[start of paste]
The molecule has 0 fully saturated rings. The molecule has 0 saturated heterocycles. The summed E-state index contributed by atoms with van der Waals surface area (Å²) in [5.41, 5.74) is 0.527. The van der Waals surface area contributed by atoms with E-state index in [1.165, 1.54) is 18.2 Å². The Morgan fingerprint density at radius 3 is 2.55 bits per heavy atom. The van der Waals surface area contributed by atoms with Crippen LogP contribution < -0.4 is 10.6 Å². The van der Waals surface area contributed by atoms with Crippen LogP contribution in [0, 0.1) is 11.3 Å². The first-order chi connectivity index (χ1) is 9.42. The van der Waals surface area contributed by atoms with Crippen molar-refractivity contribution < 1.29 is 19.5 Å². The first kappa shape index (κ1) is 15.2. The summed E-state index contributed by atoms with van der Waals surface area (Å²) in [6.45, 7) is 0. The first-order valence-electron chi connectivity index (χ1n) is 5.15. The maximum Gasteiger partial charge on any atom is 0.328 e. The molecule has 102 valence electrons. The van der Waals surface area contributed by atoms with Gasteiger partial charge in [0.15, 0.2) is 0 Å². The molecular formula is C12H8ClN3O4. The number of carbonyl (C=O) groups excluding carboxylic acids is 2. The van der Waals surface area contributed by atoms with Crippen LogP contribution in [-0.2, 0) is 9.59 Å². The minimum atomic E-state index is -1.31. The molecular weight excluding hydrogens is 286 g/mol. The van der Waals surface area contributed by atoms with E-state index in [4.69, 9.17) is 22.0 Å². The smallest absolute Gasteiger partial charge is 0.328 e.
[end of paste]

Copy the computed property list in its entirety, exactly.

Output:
The molecule has 0 fully saturated rings. The molecule has 0 saturated heterocycles. The summed E-state index contributed by atoms with van der Waals surface area (Å²) in [5.41, 5.74) is 0.527. The van der Waals surface area contributed by atoms with E-state index in [1.165, 1.54) is 18.2 Å². The Morgan fingerprint density at radius 3 is 2.55 bits per heavy atom. The van der Waals surface area contributed by atoms with Crippen LogP contribution < -0.4 is 10.6 Å². The van der Waals surface area contributed by atoms with Crippen LogP contribution in [0, 0.1) is 11.3 Å². The first-order chi connectivity index (χ1) is 9.42. The van der Waals surface area contributed by atoms with Crippen molar-refractivity contribution < 1.29 is 19.5 Å². The first kappa shape index (κ1) is 15.2. The summed E-state index contributed by atoms with van der Waals surface area (Å²) in [6.45, 7) is 0. The first-order valence-electron chi connectivity index (χ1n) is 5.15. The maximum Gasteiger partial charge on any atom is 0.328 e. The molecule has 102 valence electrons. The van der Waals surface area contributed by atoms with Gasteiger partial charge in [0.15, 0.2) is 0 Å². The molecular formula is C12H8ClN3O4. The number of carbonyl (C=O) groups excluding carboxylic acids is 2. The van der Waals surface area contributed by atoms with Crippen LogP contribution in [-0.2, 0) is 9.59 Å². The minimum atomic E-state index is -1.31. The molecular weight excluding hydrogens is 286 g/mol. The van der Waals surface area contributed by atoms with E-state index in [4.69, 9.17) is 22.0 Å². The smallest absolute Gasteiger partial charge is 0.328 e.